The app store, must therefore have robust workflow capabilities capable of being tailored to the needs of the organization. For instance, using the example above, workflow capabilities should be flexible enough to allow an app owner to review user requests, in addition to the manager. Once the manager has approved the request from a cost perspective and the app owner from a business need, the final step is to ensure that the licensing being issued is in compliance with the enterprise's software license agreement and entitlements.
* Software license optimization: The number of licenses an enterprise has rights to, and the specific manner in which those licenses are entitled to be used (its license position), plays a key role in managing an enterprise app store. If an enterprise issues licenses it doesn't have, or those licenses are issued in violation of specific entitlements in the license agreement, the enterprise can expose itself to unbudgeted six-, seven- and oftentimes eight-figure software audit "true-up" penalties.
Likewise, an enterprise app store must have similar hooks into license inventories to ensure all licenses purchased by the organization are used before new licenses are acquired. If there is unused software that can be reclaimed or reharvested to fulfil the employee app request, the app store must be smart enough to recognize these inventories, otherwise serious overspending on licenses will result.
This risk is not well understood by users, because apps are not paid for by the employee but rather by the organization. This disconnect often results in over-spend if proper inventories, license restrictions and use rights are not evaluated during the time of request, and if the app store does not apply appropriate rules.
The enterprise app sore should also provide safeguards preventing access to and download of applications unavailable due to licensing and entitlement restrictions.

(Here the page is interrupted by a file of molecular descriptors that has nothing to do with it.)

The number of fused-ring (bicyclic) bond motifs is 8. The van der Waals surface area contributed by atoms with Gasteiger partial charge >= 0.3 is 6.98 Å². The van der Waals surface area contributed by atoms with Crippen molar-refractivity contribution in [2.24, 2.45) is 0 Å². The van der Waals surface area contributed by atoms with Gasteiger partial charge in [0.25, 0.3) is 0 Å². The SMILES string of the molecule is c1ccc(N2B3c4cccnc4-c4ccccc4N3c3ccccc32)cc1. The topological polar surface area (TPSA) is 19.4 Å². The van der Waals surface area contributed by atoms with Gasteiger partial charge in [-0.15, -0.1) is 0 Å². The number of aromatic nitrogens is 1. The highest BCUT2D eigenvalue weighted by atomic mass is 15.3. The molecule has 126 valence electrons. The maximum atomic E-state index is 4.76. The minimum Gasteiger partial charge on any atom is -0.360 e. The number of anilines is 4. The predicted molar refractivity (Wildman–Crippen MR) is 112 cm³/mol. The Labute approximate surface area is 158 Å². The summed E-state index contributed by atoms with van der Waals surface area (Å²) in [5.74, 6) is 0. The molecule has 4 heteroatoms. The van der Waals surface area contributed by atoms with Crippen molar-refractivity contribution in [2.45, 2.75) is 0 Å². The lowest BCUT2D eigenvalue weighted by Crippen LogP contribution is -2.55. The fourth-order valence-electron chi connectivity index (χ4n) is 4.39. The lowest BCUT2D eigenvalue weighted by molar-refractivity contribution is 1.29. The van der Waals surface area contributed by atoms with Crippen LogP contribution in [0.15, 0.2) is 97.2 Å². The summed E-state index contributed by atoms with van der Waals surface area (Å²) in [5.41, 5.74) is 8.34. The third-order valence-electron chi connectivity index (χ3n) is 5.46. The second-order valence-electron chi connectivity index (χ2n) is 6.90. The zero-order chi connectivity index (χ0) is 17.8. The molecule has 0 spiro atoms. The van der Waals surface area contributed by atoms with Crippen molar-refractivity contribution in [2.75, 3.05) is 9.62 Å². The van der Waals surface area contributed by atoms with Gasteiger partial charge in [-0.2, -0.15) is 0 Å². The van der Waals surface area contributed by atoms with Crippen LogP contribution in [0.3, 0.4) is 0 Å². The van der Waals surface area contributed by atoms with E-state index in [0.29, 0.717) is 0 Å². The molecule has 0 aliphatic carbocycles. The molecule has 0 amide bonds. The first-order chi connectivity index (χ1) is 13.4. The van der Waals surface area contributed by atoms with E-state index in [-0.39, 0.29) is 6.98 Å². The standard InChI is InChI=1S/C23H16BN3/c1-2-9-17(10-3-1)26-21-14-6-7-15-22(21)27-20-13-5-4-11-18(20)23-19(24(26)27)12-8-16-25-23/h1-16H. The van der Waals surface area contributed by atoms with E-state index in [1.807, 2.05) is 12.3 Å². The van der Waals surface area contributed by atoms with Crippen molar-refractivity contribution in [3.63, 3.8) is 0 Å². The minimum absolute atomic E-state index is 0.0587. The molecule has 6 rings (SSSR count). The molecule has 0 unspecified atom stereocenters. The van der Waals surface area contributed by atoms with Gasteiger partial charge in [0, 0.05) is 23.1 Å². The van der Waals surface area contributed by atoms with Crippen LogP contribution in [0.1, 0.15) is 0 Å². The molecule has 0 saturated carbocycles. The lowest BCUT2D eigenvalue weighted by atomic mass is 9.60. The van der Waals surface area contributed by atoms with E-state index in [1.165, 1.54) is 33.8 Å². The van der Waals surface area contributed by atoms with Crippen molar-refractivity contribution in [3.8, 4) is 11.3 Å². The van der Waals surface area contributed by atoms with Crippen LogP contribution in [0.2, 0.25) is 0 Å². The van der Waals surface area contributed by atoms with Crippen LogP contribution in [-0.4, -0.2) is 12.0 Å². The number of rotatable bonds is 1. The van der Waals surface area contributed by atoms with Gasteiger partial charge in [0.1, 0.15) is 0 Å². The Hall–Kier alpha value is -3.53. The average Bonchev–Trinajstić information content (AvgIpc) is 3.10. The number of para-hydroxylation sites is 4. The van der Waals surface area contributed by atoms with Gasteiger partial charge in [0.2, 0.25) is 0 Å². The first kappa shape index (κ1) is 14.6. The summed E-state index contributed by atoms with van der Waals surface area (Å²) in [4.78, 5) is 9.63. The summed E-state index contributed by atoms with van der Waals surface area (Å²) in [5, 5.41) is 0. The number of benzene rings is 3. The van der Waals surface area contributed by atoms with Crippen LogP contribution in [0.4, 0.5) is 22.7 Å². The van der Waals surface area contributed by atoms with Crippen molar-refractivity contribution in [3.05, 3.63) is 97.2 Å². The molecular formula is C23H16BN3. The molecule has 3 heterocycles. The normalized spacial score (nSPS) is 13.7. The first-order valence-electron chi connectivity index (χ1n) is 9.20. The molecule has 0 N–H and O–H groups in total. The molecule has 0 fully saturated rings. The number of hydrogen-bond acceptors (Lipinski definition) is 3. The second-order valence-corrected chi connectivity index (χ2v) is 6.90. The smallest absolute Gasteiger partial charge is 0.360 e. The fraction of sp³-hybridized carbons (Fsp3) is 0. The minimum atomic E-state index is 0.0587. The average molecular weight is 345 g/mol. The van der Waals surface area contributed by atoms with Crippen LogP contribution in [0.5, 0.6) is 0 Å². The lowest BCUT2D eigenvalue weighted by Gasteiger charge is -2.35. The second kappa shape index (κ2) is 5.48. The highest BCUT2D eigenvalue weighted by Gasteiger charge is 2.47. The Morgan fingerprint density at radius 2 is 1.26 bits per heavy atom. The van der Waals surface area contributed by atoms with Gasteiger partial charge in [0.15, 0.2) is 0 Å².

With built-in app store capability to alter the approval process based on ever-changing usage of applications, licensing requirements and entitlement rights, enterprises can adapt quickly to license availability limitations and prevent non-compliant use that would subject them to software license audit risk.
Organizations implementing enterprise app stores that have also deployed sophisticated software license optimization systems are much better armed with the tools necessary to make real time decisions around licensing. Is there a surplus of available licenses for download? Can a license be used by this particular user in compliance with licensing terms?
Ensuring that the enterprise app store is integrated with the software license optimization solution allows faster business decisions and more sophisticated cost controls. And it provides the end user functionality demanded by today's users, without increasing audit exposure risks due to non-compliant use.
With these fundamental systems in place, the enterprise app store will function to the end user like the consumer app stores they are comfortable with -- while still ensuring central accountability and control.
Maureen Polte is senior director of product management at Flexera Software.
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This story, "Are Enterprise App Stores the Future?" was originally published by Network World.